-But yet, you're saying-- are you saying we should have one of these business pre-nups before we start?
-You should, absolutely. They should be one of the first things you do.
-If you're talk about, like you mentioned, your partner dies, your partner is disabled, your partner has a personal bankruptcy, your partner gets divorced.
-Those are all things that will significantly affect the business, and you could end up in business with a bankruptcy trustee or an ex-wife if you're not careful.
-Now what is the most common misconception that people have about a buy and sell agreement?
-Probably the most common misconception I would say is that you don't need one. That we'll figure it out. If you want to sell it, we'll just agree later on. Or if we get to the point where we want to sell the business, nobody thinks about, well what if only one of us wants to sell and the other one doesn't. Just, we'll figure it out later.
-Well, here's the thing. I'm not talking about me necessarily. I might be. But I'm talking about a guy I know, right. A guy I know. That way I don't get myself in legal trouble. It's a guy I know. Could be me, could be a guy I know. We don't know. But the guy I know has partnered with a lot of different people and sometimes people, they do weird stuff. They get divorced. They get into tax issues. They do bad things. People get sick. People get hurt. I mean, no plans on it, but it happens, right? I mean, this is pretty common stuff here.
-OK. So I'm going to ask you this. This is kind of a story time with Wes Carter. Wes, go ahead and tell me a horrible story about what can happen if you're a business-- say you're a business owner-- you and a partner own a business together and you don't have a buy and sell agreement in place. I mean, what's the worst thing that could happen? Give me kind of a story. What could happen?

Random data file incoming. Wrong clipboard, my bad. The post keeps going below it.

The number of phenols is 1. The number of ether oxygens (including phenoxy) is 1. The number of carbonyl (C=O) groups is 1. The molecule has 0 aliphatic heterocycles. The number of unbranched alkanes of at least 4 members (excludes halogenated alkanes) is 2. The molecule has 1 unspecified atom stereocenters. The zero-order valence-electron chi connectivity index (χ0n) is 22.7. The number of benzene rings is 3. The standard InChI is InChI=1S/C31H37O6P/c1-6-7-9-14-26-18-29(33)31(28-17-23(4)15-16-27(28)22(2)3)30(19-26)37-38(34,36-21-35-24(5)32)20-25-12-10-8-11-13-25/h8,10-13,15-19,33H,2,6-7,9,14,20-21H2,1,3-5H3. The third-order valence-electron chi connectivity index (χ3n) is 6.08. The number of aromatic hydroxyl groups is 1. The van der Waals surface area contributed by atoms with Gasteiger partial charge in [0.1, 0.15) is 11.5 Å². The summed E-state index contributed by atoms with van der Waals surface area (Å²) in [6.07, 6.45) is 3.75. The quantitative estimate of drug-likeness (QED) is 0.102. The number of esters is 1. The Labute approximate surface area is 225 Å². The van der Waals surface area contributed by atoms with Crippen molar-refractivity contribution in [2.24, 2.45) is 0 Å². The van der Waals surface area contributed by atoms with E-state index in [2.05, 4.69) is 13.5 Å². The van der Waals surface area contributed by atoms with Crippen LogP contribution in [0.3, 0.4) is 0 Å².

-Probably worst case scenario is your partner is involved in a bankruptcy and a divorce at the same time. Because then you have a bankruptcy trustee coming in to try to regulate the business' assets to pay its creditors, pay your partners creditors. At the same time you have a wife and a husband who are trying to split up their marital property, part of which is his interest in the business, deciding who gets the money, who gets to make management decisions. I mean, and you're just sitting there trying to run your
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-Now, if you're watching this right now, hopefully you're one of those Thrivers who's decided to be proactive. And so you are watching this video before you find yourself in the funk.
-But Wes, let's say that I'm in the funk.
-You're in the funk.
-I'm in the funk like James Brown. I'm in the funk like Parliament. I'm in the funk like Bill Clinton-- like George Clinton. Bill Clinton did play the saxophone so he also brought the funk.
-Little funk there.
-But if I'm in the funk and I find myself partnering with a guy who's going through a divorce, he's going through some financial issues, a bankruptcy, what can I do without a buy-sell agreement?
-You guys can always mutually agree to do something depending on how far along it is in the process. If a divorce judge or a bankruptcy trustee's already tried to tie something to that business interest, it's a little too late. But if you're just getting into the funk, then you can always try to go ahead and mutually agree and get one done real quick. Otherwise, it's going to be a matter of probably just default state law issues, where you're just going to have to have an attorney tell you what the default rules are in the state and you're stuck.
-Well, with that inspirational story, I'm going to crack open a Perrier here, real quick here.
-Yeah. Would you like a Perrier?
-I'll pass, thank you.
-You know, this thing has no calories and I think no flavor. It's an amazing deal. I don't know. I thought forever, how do they--
-There goes that sponsorship.
-Well, I mean if you prefer flavor neutrality, legally speaking, this is the beverage for you, but OK. So now we're moving here into this question I have for you.